It was announced Tuesday that Syfy had picked up its space bounty hunter show Killjoys—the Canadian-produced action drama that’s part space western, part psychological mystery, part family drama—for a second season. Certainly one thing can be said for the former Sci-Fi Channel: it’s willing to put faith in untested shows and concepts, and Killjoys has not gotten what the likes of Firefly never got: more time to tell its story. Which is good news for people who watch the show, because once the storyarcs and relationships really started going, the series took off like a ship to the stars.
For the uninitiated, Killjoys takes place in a star system called the Quad with planets that have been terraformed by the Company for human habitation. Since crimes are hard to police in such disparate worlds, the Company have institutionalized reclamation agents, known as “Killjoys,” who are legal bounty hunters individually hired to retrieve people, or battle among themselves for open warrants. Each Killjoy takes an oath, “The Warrant is All,” meaning if they accept a bounty, they have to achieve their goal or suffer penalties.
At the center we have a pair of Killjoys, Dutch (Hannah John-Kamen) and John (Aaron Ashmore), a team who’ve worked together for a number of years and are very good at it. Dutch is a Level 5 Killjoy which means she’s allowed to take kill-warrants, but she never does, preferring capture instead. Not that she CAN’T kill people, mind you; she’s actually great at it, which is where the problem lies. In the first episode, John sees a kill warrant and erroneously accepts it on Dutch’s behalf. Turns out, the target is his brother, D’avin (Luke Macfarlane) who’s been an indentured cage fighter on a luxury liner for awhile. John doesn’t want to kill him and eventually D’avin, a former soldier, also joins the roster and they go off to catch bounties in the Quad.
We’ve seen something similar to this before elsewhere, but what elevates Killjoys isn’t its setup but its execution. The first few episodes established the team as a team, with each of the three employing their various special skills to catch bounties week-to-week: Dutch is wily and incredibly strong, using her looks and charm to lull stupid men into thinking she’s not dangerous; John is beyond tech savvy, always looking to solve the problem with his mind, but will resort to his gun if he has to; and D’avin is a tactical genius and one of the fiercest fighters in the Quad. That’s cool, but again, we’ve seen this type of thing before.
As the season progressed, though, we learn about their pasts and begin to understand the Killjoys. D’avin is desperately trying to stop these bad dreams he’s been having ever since he—for no reason apparent to him—went crazy and slaughtered his whole battalion. This makes him dangerous to himself and others. John, by extension, has to deal with having his brother not only back in his life but in his ship and part of his team. He feels abandoned by his big brother and resentful for having to take care of their parents without help. Dutch has a the most mysterious past, though, being taken from a convent as a child by a man named Khlyen (Rob Stewart) who trained her to be a weapon, a killer, and still uses her for super covert missions, entirely against her will.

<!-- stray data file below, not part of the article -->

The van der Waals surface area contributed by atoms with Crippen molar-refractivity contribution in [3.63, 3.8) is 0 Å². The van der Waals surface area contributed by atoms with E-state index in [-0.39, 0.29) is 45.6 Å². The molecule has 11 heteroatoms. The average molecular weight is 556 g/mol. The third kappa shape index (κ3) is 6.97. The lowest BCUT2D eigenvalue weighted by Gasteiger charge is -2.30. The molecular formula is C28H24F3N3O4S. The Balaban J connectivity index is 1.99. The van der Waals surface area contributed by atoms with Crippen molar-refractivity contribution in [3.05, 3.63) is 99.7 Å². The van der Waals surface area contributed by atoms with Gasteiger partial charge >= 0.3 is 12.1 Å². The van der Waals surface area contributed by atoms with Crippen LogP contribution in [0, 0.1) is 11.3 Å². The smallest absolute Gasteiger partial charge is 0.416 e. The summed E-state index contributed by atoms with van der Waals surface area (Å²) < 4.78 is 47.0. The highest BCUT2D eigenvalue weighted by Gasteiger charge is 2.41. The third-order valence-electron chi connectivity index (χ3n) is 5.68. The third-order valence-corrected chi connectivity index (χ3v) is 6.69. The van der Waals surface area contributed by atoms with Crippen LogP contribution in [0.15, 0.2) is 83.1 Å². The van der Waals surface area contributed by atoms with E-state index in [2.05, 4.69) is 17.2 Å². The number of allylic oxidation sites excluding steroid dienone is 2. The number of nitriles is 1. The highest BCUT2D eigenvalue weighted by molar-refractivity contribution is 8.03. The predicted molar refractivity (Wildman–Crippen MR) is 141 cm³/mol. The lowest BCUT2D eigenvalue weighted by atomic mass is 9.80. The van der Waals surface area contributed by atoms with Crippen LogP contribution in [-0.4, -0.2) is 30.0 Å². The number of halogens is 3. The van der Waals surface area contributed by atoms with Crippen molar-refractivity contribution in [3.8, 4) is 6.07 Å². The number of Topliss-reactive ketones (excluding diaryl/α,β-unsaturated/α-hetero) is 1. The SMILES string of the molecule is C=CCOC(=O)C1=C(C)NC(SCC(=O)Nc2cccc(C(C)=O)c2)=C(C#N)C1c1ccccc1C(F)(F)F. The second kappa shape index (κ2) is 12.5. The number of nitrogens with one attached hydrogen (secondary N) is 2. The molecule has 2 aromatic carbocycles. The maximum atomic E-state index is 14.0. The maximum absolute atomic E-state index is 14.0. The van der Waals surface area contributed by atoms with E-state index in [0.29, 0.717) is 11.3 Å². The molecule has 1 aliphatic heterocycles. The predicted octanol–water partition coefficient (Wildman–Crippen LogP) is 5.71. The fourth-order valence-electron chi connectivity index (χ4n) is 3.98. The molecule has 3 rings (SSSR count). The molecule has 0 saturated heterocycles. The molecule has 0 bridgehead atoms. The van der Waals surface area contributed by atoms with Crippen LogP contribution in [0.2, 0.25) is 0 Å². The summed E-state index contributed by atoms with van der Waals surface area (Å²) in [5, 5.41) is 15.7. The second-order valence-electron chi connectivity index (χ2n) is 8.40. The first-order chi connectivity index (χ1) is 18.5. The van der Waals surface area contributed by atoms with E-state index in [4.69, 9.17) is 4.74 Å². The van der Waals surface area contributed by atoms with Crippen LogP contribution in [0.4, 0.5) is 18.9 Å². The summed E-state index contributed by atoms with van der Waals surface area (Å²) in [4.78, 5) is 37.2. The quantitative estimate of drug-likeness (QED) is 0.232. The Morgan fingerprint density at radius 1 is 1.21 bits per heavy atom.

These issues all come to a head in the lead-up to the final few episodes of the 10-episode season, including D’avin being controlled by a corrupt memory doctor and made to fight Dutch right after they have sex—to the utter chagrin of John, who asked specifically that D’avin not sleep with Dutch. I mean, that’s pretty messy. Trust is lost between them all for a time, but the strong bond, friendship or otherwise, between Dutch and John really comes to the forefront and solidifies theirs as the most interesting relationship on the show.
And all of this is set on a backdrop of growing political and social tension, focused on the Killjoys’ preferred planet of Westerley, a sort of Mos Eisley-esque frontier oasis, with religious underground movements springing up and speaking against the Company. Killjoys are sworn to be independent of class, planet, race, or any other side one could possibly take against a different person. Still, they’re members of the Quad and see what’s going on around them—and the horrible discrepancy between the rich and poor is impossible to ignore. Episodes depict people becoming slaves in a field to work off debt, and young women forced to become surrogates for the aristocracy and receive no help from the high-borns when a rival family sends mercs to kill them.
In a world-building sense like that, Killjoys Season 1 does an amazingly good job. Sure, it’s got the prerequisite future-slang that happens in any sci-fi show set in distant galaxies, with money being called “joy” and other such jargon which I can frankly take or leave. But at its heart, it’s an interesting story told using the trappings of a typical science fiction space opera. It’s not as expansive as a Battlestar Galactica or something, but it’s not trying to be. It’s about people with an interesting job and fractured relationships and histories.
I certainly hope for more of that with a second season. It’s worth noting that the series was created by Michelle Lovretta and six out of the ten episodes were written by her or the two other female writers: that’s a rarity not only for a science fiction program, but really any TV show at all. What’re the odds people with different points of view might be able to convey those views onscreen? And that people are interested in seeing them? Gasp and golly. You don’t get a second season by being exactly the same as everyone else.
Anyone out there watching Killjoys too? Share your thoughts on the show and hopes for a second season below!
Kyle Anderson is the weekend editor and a film and TV critic for Nerdist.com. Talk all the sci-fi you want with him on Twitter!